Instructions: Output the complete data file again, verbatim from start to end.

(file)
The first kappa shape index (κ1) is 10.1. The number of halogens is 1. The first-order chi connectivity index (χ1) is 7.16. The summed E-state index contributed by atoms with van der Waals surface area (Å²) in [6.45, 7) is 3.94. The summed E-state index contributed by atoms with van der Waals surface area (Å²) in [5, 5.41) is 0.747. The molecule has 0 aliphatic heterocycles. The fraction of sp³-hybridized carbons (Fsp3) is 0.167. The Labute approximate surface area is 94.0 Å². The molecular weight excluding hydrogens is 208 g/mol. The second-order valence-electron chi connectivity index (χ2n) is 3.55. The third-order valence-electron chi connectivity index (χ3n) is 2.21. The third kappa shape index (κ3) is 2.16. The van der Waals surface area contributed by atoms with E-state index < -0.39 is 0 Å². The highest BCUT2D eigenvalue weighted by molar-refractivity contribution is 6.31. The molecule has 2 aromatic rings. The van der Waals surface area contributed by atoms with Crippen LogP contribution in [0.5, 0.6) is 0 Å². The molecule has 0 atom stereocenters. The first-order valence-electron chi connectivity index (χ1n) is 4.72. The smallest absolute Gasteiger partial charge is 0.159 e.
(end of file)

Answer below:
The first kappa shape index (κ1) is 10.1. The number of halogens is 1. The first-order chi connectivity index (χ1) is 7.16. The summed E-state index contributed by atoms with van der Waals surface area (Å²) in [6.45, 7) is 3.94. The summed E-state index contributed by atoms with van der Waals surface area (Å²) in [5, 5.41) is 0.747. The molecule has 0 aliphatic heterocycles. The fraction of sp³-hybridized carbons (Fsp3) is 0.167. The Labute approximate surface area is 94.0 Å². The molecular weight excluding hydrogens is 208 g/mol. The second-order valence-electron chi connectivity index (χ2n) is 3.55. The third-order valence-electron chi connectivity index (χ3n) is 2.21. The third kappa shape index (κ3) is 2.16. The van der Waals surface area contributed by atoms with E-state index < -0.39 is 0 Å². The highest BCUT2D eigenvalue weighted by molar-refractivity contribution is 6.31. The molecule has 2 aromatic rings. The van der Waals surface area contributed by atoms with Crippen LogP contribution in [0.5, 0.6) is 0 Å². The molecule has 0 atom stereocenters. The first-order valence-electron chi connectivity index (χ1n) is 4.72. The smallest absolute Gasteiger partial charge is 0.159 e.